Pigments and dyes are the most important components of printing inks formulation. Pigments are molecular crystalline structures produced to an optimum particle and size distribution. When applied in a vehicle to a substrate remains on the surface as well as fill the voids in substrate. There are hundreds of different types of pigments produced. Some are found in nature in mineral or vegetable form, but many are synthetic produced from a variety of chemicals. A simple classification would be organic and inorganic pigments. From the large variety of pigments a very few are suitable for the printing inks due to special demands of printing processes. Many are not economical to produce, some cannot give required tinctorial strength, particle size, cost, and specific combination of properties for printing applications. 

Pigments are grouped into colours and within the same colour group various pigments have different properties and are used for different printing processes or applications. These properties are derived from the chemical structure of the pigments. For printing applications these pigments are of 140 types and can be grouped according to spectrum colours as follows. 

Pigment                               Number of Pigments

Red                                                   49

Orange                                             12 

Yellow                                               30 

Green                                                4 

Blue                                                  13 

Violet                                                11 

Brown                                                6 

Black                                                  5 

White                                               10



Dyes are mainly used for liquid inks, coatings, and lacquers. Special disperse dyes are used in both liquid and paste inks for heat transfer printing. Dyes are also extensively used in ink-jet digital printing inks. Out of eighteen verities of dyes the suitable ones for the printing inks are acid dyes, basic dyes, disperse dyes, and solvent dyes.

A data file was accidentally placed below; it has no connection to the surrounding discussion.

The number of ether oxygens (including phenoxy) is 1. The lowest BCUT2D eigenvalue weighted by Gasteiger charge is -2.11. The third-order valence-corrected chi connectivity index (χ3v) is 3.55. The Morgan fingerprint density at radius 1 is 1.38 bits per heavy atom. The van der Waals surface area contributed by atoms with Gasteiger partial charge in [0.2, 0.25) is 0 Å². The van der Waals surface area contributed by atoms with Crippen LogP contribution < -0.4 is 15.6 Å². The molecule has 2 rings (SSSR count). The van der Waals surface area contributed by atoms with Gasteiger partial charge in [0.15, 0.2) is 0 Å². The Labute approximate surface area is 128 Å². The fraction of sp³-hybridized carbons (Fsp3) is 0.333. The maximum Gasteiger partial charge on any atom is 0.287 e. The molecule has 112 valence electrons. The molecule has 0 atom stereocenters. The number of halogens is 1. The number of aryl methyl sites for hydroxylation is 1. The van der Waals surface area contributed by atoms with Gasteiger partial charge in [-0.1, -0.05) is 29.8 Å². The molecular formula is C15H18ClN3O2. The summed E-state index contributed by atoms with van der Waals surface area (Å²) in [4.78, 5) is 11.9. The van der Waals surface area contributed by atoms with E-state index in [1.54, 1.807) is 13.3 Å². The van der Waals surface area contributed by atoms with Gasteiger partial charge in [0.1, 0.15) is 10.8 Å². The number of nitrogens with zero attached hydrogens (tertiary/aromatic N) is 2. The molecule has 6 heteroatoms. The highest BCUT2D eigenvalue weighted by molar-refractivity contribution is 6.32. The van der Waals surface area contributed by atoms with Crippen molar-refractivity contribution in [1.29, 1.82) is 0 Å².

Acid dyes are anionic soluble in water and organic solvents and some are soluble in alcohol, ketones, and esters. They give very bright hues and light fastness varies from poor to very good. Acid dyes are used in security inks, double tone, and invisible inks. 

Basic dyes were produced from coal tar and are cationic in nature. These give brilliant shades and high tinctorial strength, however its light fastness is very poor. These are soluble in water and alcohol but low solubility in organic solvents. 

Solvent dyes are soluble in organic solvents. These give extremely bright colours with fair light fastness. Disperse dyes are mainly used in heat transfer printing where it is transferred by sublimation process.


Dyes            Acid Dyes          Basic Dyes        Solvent Dyes     Disperse Dyes

Red                  9                          5                          1                           2 

Orange            5                         3                            -                           - 

Yellow            12                        5                            2                          1 

Green               4                          2                           -                          - 

Blue                11                       10                          1                          1 

Violet                5                          5                           -                           - 

Brown              9                         1                            -                           - 

Black                3                           -                          2                           - 

White               -                            -                           -                            - 


Other ingredients in printing inks that can affect the colour are : Oils, resins, solvents, plasticisers, waxes, driers, additives. 

Some of these ingredients affect the colours directly whereas others affect the colour as a result of its functional properties. 

The details on printing inks presented in this article are to build background information for ‘colour management’ as many factors not visible to the printer result in failure of its implementation. Special pigments, such as fluorescentt, phosphorous, luminescence, etc. pigments will be discussed in future articles.